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Categories > Aging Well > Alzheimer’s disease and dementia

When someone you love has dementia

Caring for a loved one who is ill requires patience and compassion, and when that loved one is suffering from dementia, the caregiver’s role can be especially challenging.

Dementia is the name given to a group of conditions that involve a progressive loss of mental abilities. Alzheimer’s disease is the most common form of dementia. Other illnesses that cause brain function to worsen include Parkinson’s disease and vascular dementia, reduced blood flow to the brain’s nerve cells. Over time, people with dementia lose the ability to think clearly, communicate, remember things or even care for themselves. Sometimes, dementia causes mood swings and personality changes.

Spare the truth

Mental health experts continue to study dementia and have come up with new insights about caring for someone with the condition. Some behavioral specialists suggest caregivers no longer insist on reality, which can lead to arguments or emotional pain. Instead, some suggest trying one of several approaches. Consider this scenario: Your mom wants to go out to dinner with your dad, who died five years ago. You could respond in one of three ways:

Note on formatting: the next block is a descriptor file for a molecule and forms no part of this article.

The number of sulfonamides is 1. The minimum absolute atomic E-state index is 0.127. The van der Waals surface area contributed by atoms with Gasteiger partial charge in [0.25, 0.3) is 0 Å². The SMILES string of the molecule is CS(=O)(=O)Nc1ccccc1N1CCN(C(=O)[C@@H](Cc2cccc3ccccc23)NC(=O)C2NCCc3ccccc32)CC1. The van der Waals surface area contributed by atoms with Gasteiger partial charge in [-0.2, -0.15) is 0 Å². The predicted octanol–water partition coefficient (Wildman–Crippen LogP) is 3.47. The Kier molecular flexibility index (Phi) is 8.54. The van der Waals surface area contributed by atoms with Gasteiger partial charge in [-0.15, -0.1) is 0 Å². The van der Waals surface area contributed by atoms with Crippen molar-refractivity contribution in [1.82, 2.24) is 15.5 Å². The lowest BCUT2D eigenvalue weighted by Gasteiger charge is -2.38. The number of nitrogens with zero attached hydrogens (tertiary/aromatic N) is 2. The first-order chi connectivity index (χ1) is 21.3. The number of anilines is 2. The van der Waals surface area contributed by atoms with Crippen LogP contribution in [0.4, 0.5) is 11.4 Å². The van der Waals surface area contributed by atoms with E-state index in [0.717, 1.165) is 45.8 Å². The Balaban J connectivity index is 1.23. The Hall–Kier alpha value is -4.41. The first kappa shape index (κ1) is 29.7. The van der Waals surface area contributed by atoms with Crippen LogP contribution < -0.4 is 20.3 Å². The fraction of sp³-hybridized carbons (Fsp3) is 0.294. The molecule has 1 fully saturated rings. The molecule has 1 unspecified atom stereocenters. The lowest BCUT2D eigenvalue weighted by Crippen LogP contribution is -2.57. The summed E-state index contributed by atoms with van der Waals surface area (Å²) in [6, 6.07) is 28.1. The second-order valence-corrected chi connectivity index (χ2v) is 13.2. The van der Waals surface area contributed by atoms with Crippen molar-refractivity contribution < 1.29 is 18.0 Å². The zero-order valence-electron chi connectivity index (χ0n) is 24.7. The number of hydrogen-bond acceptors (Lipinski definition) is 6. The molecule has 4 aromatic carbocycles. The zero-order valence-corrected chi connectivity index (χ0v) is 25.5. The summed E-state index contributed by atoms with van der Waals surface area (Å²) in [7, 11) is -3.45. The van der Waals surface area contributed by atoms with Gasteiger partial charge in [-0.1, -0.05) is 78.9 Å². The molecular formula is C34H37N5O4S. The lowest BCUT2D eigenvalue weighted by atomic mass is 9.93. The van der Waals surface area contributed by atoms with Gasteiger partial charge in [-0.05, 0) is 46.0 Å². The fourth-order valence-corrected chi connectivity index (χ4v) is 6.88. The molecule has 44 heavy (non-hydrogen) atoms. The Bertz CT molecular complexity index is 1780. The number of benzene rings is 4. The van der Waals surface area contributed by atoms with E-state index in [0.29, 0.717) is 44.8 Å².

1. Use therapeutic lying: “Dad called. He can’t make it until later and told us to go ahead and eat without him. Would you like baked chicken?”
  2. Sidestep the truth and steer your loved one to a different thought: “I know you miss eating out with Dad. There’s an Italian restaurant that just opened. I hear their lasagna is wonderful. Shall we take a drive there?”
  3. Validate and acknowledge your loved one’s feelings: “I know you and Dad loved to go out. He especially liked that seafood restaurant. Didn’t he usually order the lobster?”

Caregiving strategies

If someone you love has dementia, you may be able to better communicate with him or her and deal with troubling behavior by:

  • Staying positive. Your voice, body language and mood can help keep the interaction between you and your loved one upbeat and loving.
  • Distracting when necessary. When you need to talk, turn off the T.V. or draw the curtains. But when the going gets tough, redirect your loved one’s attention by playing soothing music or moving him or her to a favorite rocking chair.
  • Limiting your questions. Don’t ask Dad what he wants for lunch—it’s too confusing. Let him know when his meal is ready and gently direct him toward the kitchen.
  • Maintaining structure. Establish simple routines and stick to them.
  • Safety-proofing your surroundings. Lock medicine cabinets and use gates or alarm systems to prevent wandering. Get rid of clutter.
  • Strolling down memory lane. Play old tunes or browse through photo albums and scrapbooks together. Many people who have dementia have a better grip on the past than on the present and are soothed by these sentimental journeys.
  • Encouraging healthy habits. Exercise and good nutrition can help calm your loved one. A daily walk together or a simple home exercise routine may also curb the urge to wander.
  • Not forgetting your own health and well-being. Take care of yourself and get all the support you can. Ask your healthcare provider about resources such as counselors, caregivers’ groups, home health aides and senior day-care options.